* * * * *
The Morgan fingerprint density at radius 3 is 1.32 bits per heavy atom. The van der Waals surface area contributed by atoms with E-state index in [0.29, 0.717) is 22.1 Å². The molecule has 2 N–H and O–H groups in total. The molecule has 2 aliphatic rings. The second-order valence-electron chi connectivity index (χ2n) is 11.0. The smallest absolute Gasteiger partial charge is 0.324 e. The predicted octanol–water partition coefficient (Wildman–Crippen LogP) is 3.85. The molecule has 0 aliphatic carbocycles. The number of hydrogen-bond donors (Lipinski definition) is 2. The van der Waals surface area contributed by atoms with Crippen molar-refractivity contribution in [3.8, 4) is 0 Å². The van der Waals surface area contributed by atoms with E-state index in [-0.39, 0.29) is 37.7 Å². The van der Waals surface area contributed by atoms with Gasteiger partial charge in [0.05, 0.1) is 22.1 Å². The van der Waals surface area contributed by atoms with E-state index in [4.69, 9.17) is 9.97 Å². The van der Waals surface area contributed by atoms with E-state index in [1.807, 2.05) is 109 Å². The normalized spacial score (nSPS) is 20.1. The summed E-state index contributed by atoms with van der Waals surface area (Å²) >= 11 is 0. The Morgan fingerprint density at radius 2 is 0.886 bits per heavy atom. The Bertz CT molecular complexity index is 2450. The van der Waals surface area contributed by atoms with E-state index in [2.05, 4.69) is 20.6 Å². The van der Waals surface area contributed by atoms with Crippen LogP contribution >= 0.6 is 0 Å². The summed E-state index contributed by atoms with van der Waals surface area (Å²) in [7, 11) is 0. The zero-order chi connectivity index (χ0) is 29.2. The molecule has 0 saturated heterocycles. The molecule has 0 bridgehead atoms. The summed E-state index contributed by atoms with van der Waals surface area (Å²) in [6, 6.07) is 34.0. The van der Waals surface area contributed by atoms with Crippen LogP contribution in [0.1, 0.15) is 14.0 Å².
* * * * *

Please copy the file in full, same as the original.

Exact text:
The Morgan fingerprint density at radius 3 is 1.32 bits per heavy atom. The van der Waals surface area contributed by atoms with E-state index in [0.29, 0.717) is 22.1 Å². The molecule has 2 N–H and O–H groups in total. The molecule has 2 aliphatic rings. The second-order valence-electron chi connectivity index (χ2n) is 11.0. The smallest absolute Gasteiger partial charge is 0.324 e. The predicted octanol–water partition coefficient (Wildman–Crippen LogP) is 3.85. The molecule has 0 aliphatic carbocycles. The number of hydrogen-bond donors (Lipinski definition) is 2. The van der Waals surface area contributed by atoms with Crippen molar-refractivity contribution in [3.8, 4) is 0 Å². The van der Waals surface area contributed by atoms with E-state index in [-0.39, 0.29) is 37.7 Å². The van der Waals surface area contributed by atoms with Gasteiger partial charge in [0.05, 0.1) is 22.1 Å². The van der Waals surface area contributed by atoms with E-state index in [4.69, 9.17) is 9.97 Å². The van der Waals surface area contributed by atoms with E-state index in [1.807, 2.05) is 109 Å². The normalized spacial score (nSPS) is 20.1. The summed E-state index contributed by atoms with van der Waals surface area (Å²) >= 11 is 0. The Morgan fingerprint density at radius 2 is 0.886 bits per heavy atom. The Bertz CT molecular complexity index is 2450. The van der Waals surface area contributed by atoms with E-state index in [2.05, 4.69) is 20.6 Å². The van der Waals surface area contributed by atoms with Crippen LogP contribution >= 0.6 is 0 Å². The summed E-state index contributed by atoms with van der Waals surface area (Å²) in [7, 11) is 0. The zero-order chi connectivity index (χ0) is 29.2. The molecule has 0 saturated heterocycles. The molecule has 0 bridgehead atoms. The summed E-state index contributed by atoms with van der Waals surface area (Å²) in [6, 6.07) is 34.0. The van der Waals surface area contributed by atoms with Crippen LogP contribution in [0.1, 0.15) is 14.0 Å².